DENVER – Every player, at some point in his career, has said he’ll do whatever the team asks if it helps the club win.
Defensive end Jason Hunter exemplifies this maxim better than almost anyone I’ve covered.
When he came to Denver in 2010, he hadn’t played outside linebacker in the pros, but he did it in Don “Wink” Martindale’s 3-4 defense, affording him the most playing time of his career in the weeks that followed. He even expressed a preference for staying in the 3-4, even though he appeared to be a bit too bulky to be a natural 3-4 outside linebacker.
In 2011, it was back to the 4-3, and back to the second team. Again, he handled the change without hesitation, and proved to be the most reliable of the Broncos’ reserve defensive ends.
Players like Hunter may seem to be a dime a dozen; there are many who play at the same level as the Appalachian State product. But when you find one who fits well in the locker room and is as adaptable to myriad changes and conditions as your typical Navy SEAL, your best play is to keep him in your midst.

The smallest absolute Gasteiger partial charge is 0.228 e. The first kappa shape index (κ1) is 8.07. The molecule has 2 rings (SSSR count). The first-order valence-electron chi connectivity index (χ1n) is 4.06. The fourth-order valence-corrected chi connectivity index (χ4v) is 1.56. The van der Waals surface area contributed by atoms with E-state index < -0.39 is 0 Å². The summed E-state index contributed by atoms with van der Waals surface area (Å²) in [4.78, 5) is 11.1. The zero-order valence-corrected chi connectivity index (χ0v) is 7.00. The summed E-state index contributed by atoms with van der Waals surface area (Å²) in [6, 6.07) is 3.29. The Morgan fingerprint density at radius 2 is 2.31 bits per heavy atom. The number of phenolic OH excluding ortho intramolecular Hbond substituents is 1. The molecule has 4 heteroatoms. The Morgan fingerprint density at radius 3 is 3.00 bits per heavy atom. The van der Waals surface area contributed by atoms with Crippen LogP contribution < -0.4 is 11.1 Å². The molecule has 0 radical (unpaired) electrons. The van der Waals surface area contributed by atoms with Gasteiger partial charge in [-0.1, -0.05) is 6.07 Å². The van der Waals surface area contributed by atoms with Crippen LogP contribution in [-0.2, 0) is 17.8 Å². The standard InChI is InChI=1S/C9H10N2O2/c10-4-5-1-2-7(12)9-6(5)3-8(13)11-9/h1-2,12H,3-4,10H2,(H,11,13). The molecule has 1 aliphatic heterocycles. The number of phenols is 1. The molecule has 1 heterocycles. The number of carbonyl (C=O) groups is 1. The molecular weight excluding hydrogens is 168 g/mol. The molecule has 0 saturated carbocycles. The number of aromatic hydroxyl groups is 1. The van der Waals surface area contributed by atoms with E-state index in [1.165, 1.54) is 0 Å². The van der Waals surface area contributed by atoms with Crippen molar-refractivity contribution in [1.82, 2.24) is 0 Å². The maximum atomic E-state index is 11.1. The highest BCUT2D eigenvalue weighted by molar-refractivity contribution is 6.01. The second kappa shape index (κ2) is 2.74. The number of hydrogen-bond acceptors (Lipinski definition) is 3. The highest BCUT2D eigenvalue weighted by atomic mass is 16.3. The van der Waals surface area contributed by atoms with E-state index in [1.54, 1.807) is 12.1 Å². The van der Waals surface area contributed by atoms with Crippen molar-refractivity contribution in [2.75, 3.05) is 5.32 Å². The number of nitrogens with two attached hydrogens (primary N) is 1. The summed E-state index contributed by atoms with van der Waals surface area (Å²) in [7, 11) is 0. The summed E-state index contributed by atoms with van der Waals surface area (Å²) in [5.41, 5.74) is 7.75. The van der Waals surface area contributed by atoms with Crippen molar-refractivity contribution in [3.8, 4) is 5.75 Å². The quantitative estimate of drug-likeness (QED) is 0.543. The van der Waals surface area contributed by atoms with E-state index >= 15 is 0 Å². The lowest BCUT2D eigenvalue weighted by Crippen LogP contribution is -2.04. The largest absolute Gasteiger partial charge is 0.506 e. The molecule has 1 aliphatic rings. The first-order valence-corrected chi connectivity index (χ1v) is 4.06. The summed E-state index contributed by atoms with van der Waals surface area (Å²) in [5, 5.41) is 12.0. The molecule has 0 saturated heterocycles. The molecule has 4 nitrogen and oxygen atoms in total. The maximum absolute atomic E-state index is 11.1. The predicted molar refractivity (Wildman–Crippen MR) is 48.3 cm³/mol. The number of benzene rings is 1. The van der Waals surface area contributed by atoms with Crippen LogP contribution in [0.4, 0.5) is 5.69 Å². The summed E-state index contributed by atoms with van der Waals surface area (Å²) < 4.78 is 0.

At the very least, signing Hunter is the right call because it ensures there’s one less need heading into the draft. But signing him is the right thing to do because all Hunter has done is everything he’s been asked through altered schemes and changing roles.
Sure, Hunter is considered a rank-and-file player in the larger context of the NFL. But Hunter does well in his place within the team, and it is better with him than without.